Music Magic: The History of Motown

It’s Black History Month* here in the UK, an opportunity to further highlight and celebrate black stories which are too often missing from mainstream conversation. With this in mind, today on Some Sources Say we’re going to explore Berry Gordy and the creation of “one of the most successful Black-owned businesses” in America.

We have a lot to thank Gordy for. Have you danced the night away to the energetic Dancing in the Street by Martha and the Vandellas? Cried into your wineglass after a break up listening to Jimmy Ruffin’s What Becomes of the Brokenhearted? Or got political and empowered with Edwin Starr’s classic protest song War? These fantastic songs (and so many more!) come from the Motown Record Corporation which Gordy founded on the 12th January 1959.

Martha and the Vandellas 1965 (L-R) Rosaland Ashford, Martha Reeves, and Betty Kelley.

Gordy was born in Detroit (the motor city) in 1929, the seventh child of Berry Gordy, Sr. and Bertha Fuller Gordy. Before his success with Motown Records he had been a boxer, record store owner, assembly line worker and soldier in the Korean War. All this varied experience gave him the skillset to launch out on his own with his own record label. 

At this time music created by black artists in America wasn’t in the mainstream, but as RockHall noted in Gordy’s induction in the Rock and Roll Hall of Fame in 1988 “Never again would anyone say that black pop music is niche after his reign”. Gordy gave a platform to predominantly black artists, many of whom are now household names like Diana Ross and the Supremes. Alongside the music, Motown also had an Artist Development Department which taught the artists “how to sit, stand and speak with elegance, and act with refinement—no matter the setting” which helped give them an edge in the music industry. As Gordy recorded in his 1994 autobiography at first he didn’t see the need for this type of department, but it was his sisters Gwen and Anna Gordy who pushed for it and it opened in 1964. Gwen brought in etiquette instructor Maxine Powell who became a key part of the company, working with iconic artists like Marvin Gaye and helping them succeed. Upon Powell’s death in 2013, Gordy said “She brought something to Motown that no other record company had…She was a star in her own right – an original”.

The Miracles performing on The Smokey Robinson Show, a 1970 ABC Television special. (L-to-R) Bobby Rogers, Smokey Robinson, Ronnie White.

The first Motown record to sell a million copies was Shop Around by The Miracles in 1960. From there the company became a powerhouse of talent. In 1961 Stevie Wonder (side note: his song I was Made to Love Her is one of my all time favourites!) and the Supremes were signed, and the Marvelettes released Please Mr. Postman which was the record company’s first number one hit on the Billboard Pop Chart. By 1965 Motown had five number 1 hits from their artists in the charts. The next year the company grossed $20 millions dollars and purchased more properties including studio Golden World Records. In Motown’s early years the Civil Rights Movement was gaining momentum and Martin Luther King’s iconic I Have a Dream speech was recorded on Gordy’s label.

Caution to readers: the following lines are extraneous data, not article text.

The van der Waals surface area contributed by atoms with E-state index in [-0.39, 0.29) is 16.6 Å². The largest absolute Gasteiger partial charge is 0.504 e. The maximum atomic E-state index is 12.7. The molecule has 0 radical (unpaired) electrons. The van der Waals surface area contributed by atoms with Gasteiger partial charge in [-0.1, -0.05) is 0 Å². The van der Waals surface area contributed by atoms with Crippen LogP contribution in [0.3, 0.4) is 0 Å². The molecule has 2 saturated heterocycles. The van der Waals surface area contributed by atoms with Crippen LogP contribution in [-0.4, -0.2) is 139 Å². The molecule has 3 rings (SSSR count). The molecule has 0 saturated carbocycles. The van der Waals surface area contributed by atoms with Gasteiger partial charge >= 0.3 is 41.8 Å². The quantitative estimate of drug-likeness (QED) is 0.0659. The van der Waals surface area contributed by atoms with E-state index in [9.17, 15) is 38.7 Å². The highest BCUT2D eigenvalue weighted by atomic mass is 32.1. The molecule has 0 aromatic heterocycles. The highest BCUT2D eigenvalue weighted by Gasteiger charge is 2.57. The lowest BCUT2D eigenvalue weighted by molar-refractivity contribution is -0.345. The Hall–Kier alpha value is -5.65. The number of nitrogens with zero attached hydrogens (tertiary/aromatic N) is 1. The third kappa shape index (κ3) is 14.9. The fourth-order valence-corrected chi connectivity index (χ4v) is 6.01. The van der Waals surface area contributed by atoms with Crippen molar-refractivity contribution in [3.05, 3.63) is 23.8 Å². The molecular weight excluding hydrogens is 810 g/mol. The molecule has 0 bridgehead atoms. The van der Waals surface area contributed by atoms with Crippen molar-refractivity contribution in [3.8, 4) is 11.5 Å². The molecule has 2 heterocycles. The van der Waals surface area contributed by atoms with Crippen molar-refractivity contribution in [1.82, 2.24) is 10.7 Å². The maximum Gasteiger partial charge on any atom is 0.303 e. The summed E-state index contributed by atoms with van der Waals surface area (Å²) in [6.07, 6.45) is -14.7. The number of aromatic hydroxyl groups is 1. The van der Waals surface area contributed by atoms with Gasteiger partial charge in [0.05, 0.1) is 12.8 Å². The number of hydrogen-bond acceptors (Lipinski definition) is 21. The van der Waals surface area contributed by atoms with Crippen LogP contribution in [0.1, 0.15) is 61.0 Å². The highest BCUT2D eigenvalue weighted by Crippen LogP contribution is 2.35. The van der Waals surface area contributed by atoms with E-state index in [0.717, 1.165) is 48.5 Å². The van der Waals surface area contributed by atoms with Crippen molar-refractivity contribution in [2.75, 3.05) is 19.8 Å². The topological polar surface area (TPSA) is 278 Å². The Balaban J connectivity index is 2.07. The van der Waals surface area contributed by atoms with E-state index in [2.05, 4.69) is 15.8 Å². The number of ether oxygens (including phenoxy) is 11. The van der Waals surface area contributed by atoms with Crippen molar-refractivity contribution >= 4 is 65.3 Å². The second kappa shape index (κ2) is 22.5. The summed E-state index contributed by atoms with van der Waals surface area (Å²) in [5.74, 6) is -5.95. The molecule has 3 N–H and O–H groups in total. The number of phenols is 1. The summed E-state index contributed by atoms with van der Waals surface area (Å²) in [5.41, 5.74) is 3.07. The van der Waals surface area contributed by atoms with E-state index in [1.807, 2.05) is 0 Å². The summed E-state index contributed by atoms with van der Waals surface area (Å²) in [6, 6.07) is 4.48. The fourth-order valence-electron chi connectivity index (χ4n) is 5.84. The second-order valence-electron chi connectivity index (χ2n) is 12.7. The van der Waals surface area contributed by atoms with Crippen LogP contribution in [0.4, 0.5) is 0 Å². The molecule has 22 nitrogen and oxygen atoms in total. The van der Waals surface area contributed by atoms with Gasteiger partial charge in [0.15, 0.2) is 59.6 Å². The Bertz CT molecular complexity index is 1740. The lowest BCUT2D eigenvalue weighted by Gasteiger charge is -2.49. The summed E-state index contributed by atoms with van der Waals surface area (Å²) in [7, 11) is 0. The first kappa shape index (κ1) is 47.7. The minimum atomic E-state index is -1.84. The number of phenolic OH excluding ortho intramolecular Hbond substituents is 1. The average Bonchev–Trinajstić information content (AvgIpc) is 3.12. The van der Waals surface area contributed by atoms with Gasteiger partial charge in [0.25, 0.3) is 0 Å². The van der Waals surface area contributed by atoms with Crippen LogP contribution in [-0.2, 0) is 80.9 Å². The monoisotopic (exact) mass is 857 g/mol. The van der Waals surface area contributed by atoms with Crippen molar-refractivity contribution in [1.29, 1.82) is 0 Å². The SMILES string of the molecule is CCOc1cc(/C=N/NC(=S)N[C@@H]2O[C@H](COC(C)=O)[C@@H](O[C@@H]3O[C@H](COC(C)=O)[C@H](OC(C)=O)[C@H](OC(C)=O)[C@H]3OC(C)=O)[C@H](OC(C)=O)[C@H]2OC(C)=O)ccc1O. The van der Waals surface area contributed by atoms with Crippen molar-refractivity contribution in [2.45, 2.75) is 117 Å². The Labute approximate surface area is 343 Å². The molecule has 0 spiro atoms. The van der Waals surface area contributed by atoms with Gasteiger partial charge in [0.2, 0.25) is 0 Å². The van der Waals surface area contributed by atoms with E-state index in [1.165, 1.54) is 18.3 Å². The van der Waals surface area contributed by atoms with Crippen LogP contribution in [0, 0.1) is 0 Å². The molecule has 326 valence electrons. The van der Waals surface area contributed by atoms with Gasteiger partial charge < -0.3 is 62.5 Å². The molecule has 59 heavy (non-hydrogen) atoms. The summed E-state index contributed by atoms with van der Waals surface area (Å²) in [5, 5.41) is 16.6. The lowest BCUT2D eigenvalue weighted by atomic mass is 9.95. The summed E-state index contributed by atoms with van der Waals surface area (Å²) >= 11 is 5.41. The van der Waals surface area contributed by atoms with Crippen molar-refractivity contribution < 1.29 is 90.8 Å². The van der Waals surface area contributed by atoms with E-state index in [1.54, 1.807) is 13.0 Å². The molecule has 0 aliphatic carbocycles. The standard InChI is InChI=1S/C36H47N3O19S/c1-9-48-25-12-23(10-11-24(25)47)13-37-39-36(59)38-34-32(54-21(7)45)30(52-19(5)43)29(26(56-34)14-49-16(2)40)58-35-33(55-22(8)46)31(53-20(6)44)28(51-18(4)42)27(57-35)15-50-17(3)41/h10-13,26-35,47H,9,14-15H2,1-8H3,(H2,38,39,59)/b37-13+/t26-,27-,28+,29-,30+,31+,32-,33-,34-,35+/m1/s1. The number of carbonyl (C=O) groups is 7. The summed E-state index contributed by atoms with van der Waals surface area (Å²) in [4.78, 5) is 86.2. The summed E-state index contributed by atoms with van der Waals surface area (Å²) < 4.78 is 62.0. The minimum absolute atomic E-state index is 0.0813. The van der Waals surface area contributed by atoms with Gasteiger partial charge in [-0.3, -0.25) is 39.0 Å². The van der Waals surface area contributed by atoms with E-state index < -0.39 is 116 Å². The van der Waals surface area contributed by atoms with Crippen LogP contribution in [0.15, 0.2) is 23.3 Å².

Music is a great unifier, and this was the case for Motown. It brought black artists to the fore in a time when America was still segregated in many areas. Gordy recalled how in the South when they were on tour “the venues had a rope down the middle of the audience separating blacks from whites, but soon the rope was gone and black kids and white kids were dancing together to the same music. It created a bond that echoed throughout the world”. 

The Supremes 1966 (L-R) Florence Ballard, Mary Wilson, Diana Ross

No company can last forever though and in 1988 Gordy made the decision to sell the company to MCA. As he put it in his autobiography “Conglomerates were taking over. These multi corporate entities, with their dominating distribution capabilities and their powerful foothold in a radically changing world economy, had the edge…My company was in no position to take advantage of these new developments…Selling wasn’t just the right thing to do, it was the only thing to do”.

The company in its original entity may be gone, but the iconic music remains as relevant today as it was then.**

Do you listen to Motown? Whose your favourite artist? I’d love to hear your thoughts in the comment section below. 

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The Motown headquarters from 1959 to 1968, which became the Motown Historical Museum in 1985.

*To find out more about Black History Month and events happening in your area visit: https://www.blackhistorymonth.org.uk/

**To see what Motown Records is up to today, check out their website here.

Sources:

Motown Museum: https://www.motownmuseum.org/ 

Britannica: Motown: https://www.britannica.com/topic/Motown 

To Be Loved: The Music, the Magic, the Memories of Motown by Berry Gordy

Rock and Roll Hall of Fame: https://www.rockhall.com/inductees/berry-gordy-jr 

BBC: Motown: The music that changed America https://www.bbc.com/culture/article/20190109-motown-the-music-that-changed-america 

The Independent: Maxine Powell: Head of Tamla Motown’s charm school https://www.independent.co.uk/news/obituaries/maxine-powell-head-of-tamla-motowns-charm-school-8884889.html 


TIME Magazine: A Brief History of Motown by Gilbert Cruz http://content.time.com/time/arts/article/0,8599,1870975,00.html

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